The emphasis is on equality between all types of gender identity and sexual orientation. Sexual health and experience can be different for different genders, and there are specific differences around teaching on contraception, society’s acceptance and laws, and sexual health/safety, for example. However, there are also many similarities, such as on topics around consent, mental health and stereotypes.

Pupils with SEN

Pupils with additional needs also have the right to a full curriculum in RSE. Their changing bodies, hormones and feelings may not always align with their cognitive mental abilities, and there is a temptation to assume that relationships and sex are not relevant to them. On the contrary, pupils with SEN are more vulnerable in our society; they also have the right to enjoy safe, healthy relationships and positive sexual experiences with their own bodies and others’– the same as any human.

Young people with learning disabilities/autism are more likely to express themselves authentically, become attracted to whoever they are attracted to, and not conform to the general cis-heteronormative bias of western society – and many other social norms – this results a statistically higher percentage of young people with learning disabilities/autism identifying as LGBT+ (Abbott, 2015). For more information about how to adapt the RSE curriculum for SEN pupils see my recent article about SEN and RSE.

LGBT+ and faith schools

As stated in the statutory guidance, all schools are expected to teach the RSE curriculum, which is inclusive of LGBT+ RSE. The guidance says that faith schools may teach the content from their own religious perspective as long as it is recognised as such, alongside other perspectives – such as other religions, science etc. Some people of faith will also be or have family members who are LGBT+. For some pupils, this may be a challenge in certain social/religious communities and school is a place that can provide the information, safety and support that our young people need. See below for links to faith groups that support LGBT+ people.


Best practice for working with your parents/carers is to communicate the law changes, and your inclusive curriculum earlier on.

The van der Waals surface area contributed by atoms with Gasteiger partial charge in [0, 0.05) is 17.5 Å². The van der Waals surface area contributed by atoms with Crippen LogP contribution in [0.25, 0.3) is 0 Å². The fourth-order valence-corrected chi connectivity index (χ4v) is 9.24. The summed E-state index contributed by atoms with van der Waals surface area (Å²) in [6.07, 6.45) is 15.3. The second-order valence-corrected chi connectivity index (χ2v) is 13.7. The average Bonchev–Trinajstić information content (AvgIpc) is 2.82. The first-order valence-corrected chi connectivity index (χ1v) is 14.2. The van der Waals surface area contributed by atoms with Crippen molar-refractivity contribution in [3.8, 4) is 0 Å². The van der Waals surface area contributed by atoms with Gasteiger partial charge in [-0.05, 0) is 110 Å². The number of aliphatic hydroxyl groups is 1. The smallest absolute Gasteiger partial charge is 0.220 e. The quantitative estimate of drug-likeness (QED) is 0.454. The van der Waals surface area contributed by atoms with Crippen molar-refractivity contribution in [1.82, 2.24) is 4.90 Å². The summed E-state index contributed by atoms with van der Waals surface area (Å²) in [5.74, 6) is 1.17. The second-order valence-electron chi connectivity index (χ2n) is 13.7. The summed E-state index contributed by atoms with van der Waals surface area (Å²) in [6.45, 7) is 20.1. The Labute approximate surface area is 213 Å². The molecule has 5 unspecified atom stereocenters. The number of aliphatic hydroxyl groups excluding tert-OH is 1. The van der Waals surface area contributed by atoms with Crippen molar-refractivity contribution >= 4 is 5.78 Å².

Discuss how a respectful, inclusive approach to RSE reflects your school’s values. Relationships education is compulsory for all pupils. For sex education, parent/carer withdrawal can be obtained up until three terms before the pupil’s 16th birthday. However, headteachers are advised to discuss the detrimental effect that withdrawal may have on the pupil.

The guidance states: “Good practice is also likely to include the head teacher discussing with parents the benefits of receiving this important education and any detrimental effects that withdrawal might have on the child. This could include any social and emotional effects of being excluded, as well as the likelihood of the child hearing their peers’ version of what was said in the classes, rather than what was directly said by the teacher.”

Equality: Still more to do

While the new statutory guidance is a step in the right direction in terms of equality in RSE education, there are still areas that have been left vague or open to interpretation and this can be unhelpful around LGBT topics.

Homophobia, biphobia and transphobia are real and present in the UK. We may have won some equal rights in law, but an LGBT+ person is still more likely to experience more bullying, hate crime and inadequate health care than cis-heterosexuals: this prejudicial atmosphere inevitably seeps into our schools.

Educators are avidly discussing this topic. Some schools began their new RSE curriculum in September 2019, they will share best practice ready for others to follow in 2020. Hopefully, as we go forward and share best practice alongside experts and LGBT+ organisations we will be able to clarify and improve the current guidance for our young people.

The key points are...

  • The statutory guidance says that LGBT RSE is part of the curriculum.
  • Pupils may be withdrawn from sex education but not relationships education.
  • Sex education is not compulsory until secondary, however primary schools may introduce it if required for their cohort.
  • Relationships education is compulsory throughout school.
  • Pupils at primary are to be taught different types of families and relationships in relationships education.
  • To exclude families and relationships based on their gender, gender re-assignment or sexual orientation (or any other protected characteristic) would go against the Equality Act 2010.
  • All pupils are expected to have been taught about LGBT+ RSE by the end of their education.

  • Adele Bates is a behaviour and education specialist, teacher, speaker, writer and educator for students with emotional and behavioural difficulties. Visit

Delivery Statutory RSE & Health Education

Adele Bates will be presenting at SecEd’s Third National Delivery Statutory RSE & Health Education Conference on January 22 in London. She will present two workshops, one themed on LGBT+ in the RSE curriculum and a second focusing on RSE for pupils with SEN. Visit

Further information & resources